The energy subsidies spiked by 63 per cent in 2010 to US$5.6 billion, according to a former energy secretary, Alieto Guadagni. At the time, oil traded at about US$80 a barrel internationally. With oil now going for more than US$100 a barrel, this year's bill could be nearly US$10 billion, even as the economy cools with less demand from China and Brazil.
Fernandez squarely blamed a Repose’s lack of investment for a US$3 billion energy deficit when she announced the takeover. “The worst thing is that if we don’t do this, we’ll turn into an unsustainable country, because of its business policies and not because of a lack of resources,” she said, noting that Argentina holds the world’s third largest reserves of shale oil and gas, after China and the United States — a resource that remains entirely untapped.
“Our model is one of recovering our sovereignty,” she added, noting that the company will not be state-owned, but run as a mixed entity, able to bring in new private shareholders. But rather than raise fuel prices that are now about five times lower than in Brazil and Uruguay, her expropriation measure insists that oil companies must serve Argentines first, even if it means selling the energy they produce at a loss.
In the lead up to the nationalisation, as prospects for quick returns diminished in Argentina, Repsol YPF sought to protect its shareholders by diversifying and making long-term investments elsewhere in Latin America. Other oil companies did the same. With oil capped at US$55 a barrel in Argentina while trading above US$100 on the world market, they followed the money, Eduardo Fernandez said.
“So there’s no interest in making investments in Argentina when in other countries they’re paying in full. So Repsol went to Brazil, Trinidad and Tobago, Bolivia. All of this provoked the disinvestment,” he said. Repos President Antonio Brufau said Repsol invested billions of dollars in Argentina, and tried to head off the expropriation with promises to spend more. But by then, the Argentines were already determined to regain control. All Brufau could do in the end was demand US$10.5 billion, which he said was the market price of the shares Argentina seized.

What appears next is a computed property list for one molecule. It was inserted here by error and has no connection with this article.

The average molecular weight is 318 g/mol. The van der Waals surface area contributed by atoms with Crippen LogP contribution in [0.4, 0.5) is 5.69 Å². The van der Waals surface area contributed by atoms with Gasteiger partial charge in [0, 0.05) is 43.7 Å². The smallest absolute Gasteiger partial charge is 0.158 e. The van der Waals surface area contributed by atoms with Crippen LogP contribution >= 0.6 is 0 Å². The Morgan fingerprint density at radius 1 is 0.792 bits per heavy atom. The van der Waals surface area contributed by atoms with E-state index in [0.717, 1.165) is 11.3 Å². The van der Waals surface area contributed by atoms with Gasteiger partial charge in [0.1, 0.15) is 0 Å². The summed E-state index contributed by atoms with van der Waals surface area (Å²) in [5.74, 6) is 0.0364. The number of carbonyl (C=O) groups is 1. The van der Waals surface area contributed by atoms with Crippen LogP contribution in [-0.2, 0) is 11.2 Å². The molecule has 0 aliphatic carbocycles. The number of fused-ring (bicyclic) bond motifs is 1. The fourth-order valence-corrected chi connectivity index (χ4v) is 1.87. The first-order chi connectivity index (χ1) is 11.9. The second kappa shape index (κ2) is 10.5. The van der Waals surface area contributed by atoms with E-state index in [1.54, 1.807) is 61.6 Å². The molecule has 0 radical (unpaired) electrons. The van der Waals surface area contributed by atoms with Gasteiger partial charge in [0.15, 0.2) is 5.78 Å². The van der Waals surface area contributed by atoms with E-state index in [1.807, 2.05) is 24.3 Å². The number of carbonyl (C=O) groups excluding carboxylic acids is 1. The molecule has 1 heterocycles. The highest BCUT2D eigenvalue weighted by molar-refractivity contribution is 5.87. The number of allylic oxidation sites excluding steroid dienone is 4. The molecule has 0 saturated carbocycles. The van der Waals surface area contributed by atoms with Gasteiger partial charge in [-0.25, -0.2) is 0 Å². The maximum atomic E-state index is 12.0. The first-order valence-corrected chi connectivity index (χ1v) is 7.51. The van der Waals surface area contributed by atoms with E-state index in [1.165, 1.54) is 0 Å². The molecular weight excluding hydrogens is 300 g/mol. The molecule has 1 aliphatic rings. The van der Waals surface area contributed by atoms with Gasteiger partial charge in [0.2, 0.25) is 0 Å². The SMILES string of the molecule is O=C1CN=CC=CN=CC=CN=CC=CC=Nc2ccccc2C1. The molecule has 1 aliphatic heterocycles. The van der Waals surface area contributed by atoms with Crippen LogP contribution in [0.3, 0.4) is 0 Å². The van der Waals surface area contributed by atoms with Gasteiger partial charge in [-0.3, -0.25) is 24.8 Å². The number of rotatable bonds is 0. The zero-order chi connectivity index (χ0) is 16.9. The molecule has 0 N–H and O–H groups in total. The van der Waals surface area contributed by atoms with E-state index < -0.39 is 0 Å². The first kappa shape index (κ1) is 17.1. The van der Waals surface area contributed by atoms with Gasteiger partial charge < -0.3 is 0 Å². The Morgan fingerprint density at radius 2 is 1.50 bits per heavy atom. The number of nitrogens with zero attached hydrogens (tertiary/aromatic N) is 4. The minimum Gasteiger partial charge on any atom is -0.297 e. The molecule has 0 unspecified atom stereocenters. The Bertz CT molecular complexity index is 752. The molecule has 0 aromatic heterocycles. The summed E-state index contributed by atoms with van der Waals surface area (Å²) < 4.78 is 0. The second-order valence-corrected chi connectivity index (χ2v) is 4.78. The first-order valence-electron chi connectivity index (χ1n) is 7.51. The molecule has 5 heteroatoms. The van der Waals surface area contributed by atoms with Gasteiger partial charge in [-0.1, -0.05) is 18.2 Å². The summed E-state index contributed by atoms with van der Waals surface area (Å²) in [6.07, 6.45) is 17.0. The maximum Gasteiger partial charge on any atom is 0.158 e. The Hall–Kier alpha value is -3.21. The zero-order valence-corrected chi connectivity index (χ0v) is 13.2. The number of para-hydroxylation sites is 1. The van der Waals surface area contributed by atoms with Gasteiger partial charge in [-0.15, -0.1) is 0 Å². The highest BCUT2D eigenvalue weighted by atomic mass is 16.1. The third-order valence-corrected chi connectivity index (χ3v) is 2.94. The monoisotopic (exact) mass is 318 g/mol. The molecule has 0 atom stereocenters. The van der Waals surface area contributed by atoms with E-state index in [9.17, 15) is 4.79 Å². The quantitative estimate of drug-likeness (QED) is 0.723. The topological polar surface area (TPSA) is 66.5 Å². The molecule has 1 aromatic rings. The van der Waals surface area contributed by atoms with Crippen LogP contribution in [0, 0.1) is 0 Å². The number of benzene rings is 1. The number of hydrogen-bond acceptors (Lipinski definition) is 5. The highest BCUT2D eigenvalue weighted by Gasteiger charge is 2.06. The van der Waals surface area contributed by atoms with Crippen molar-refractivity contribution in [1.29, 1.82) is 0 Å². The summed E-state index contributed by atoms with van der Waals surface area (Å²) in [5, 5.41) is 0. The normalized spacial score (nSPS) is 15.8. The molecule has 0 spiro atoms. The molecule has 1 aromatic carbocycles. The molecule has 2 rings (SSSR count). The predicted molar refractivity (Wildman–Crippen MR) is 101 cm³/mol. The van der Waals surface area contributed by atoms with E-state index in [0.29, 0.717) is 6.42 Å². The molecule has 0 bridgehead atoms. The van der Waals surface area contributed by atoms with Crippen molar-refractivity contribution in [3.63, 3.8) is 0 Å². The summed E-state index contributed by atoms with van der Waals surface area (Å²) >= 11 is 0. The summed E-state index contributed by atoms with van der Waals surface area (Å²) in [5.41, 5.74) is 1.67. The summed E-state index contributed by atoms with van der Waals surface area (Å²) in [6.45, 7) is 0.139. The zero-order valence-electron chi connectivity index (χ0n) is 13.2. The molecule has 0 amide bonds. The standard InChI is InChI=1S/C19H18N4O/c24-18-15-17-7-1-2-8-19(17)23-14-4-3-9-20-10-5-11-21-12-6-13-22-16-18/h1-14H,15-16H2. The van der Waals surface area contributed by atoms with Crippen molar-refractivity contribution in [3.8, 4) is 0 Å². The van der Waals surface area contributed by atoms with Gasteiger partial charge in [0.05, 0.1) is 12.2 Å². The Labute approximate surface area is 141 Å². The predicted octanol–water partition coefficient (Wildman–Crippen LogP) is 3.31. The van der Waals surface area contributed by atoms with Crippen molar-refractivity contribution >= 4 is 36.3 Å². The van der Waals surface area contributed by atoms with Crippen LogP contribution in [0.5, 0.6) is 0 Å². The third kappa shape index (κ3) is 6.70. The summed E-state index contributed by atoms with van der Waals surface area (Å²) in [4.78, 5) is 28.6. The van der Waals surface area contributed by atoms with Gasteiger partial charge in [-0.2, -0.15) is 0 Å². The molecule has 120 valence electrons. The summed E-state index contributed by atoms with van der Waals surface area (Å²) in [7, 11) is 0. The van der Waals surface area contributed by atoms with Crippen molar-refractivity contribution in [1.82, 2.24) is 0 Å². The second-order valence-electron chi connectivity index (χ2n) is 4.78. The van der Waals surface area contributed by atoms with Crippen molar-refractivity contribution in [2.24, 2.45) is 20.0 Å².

Deputy Economy Minister Axel Keillor accused Repsol of hiding the true value of its Argentine unit, and said a thorough review of its books now that he’s in control of the company’s offices in Buenos Aires will affect whatever compensation is eventually paid.
“These morons think that the government is stupid enough to buy everything” that Repsol demands, the 40-year-old Kicillof said, sporting an open shirt and long, Elvis-like sideburns in a heated senate session this week. Latin America’s third-biggest economy hasn’t been able to tap international debt markets since its default, but has been able to manage with dollars rolling in from taxes on grains, nationalising private pension funds and the flagship airline, and by tapping central bank reserves.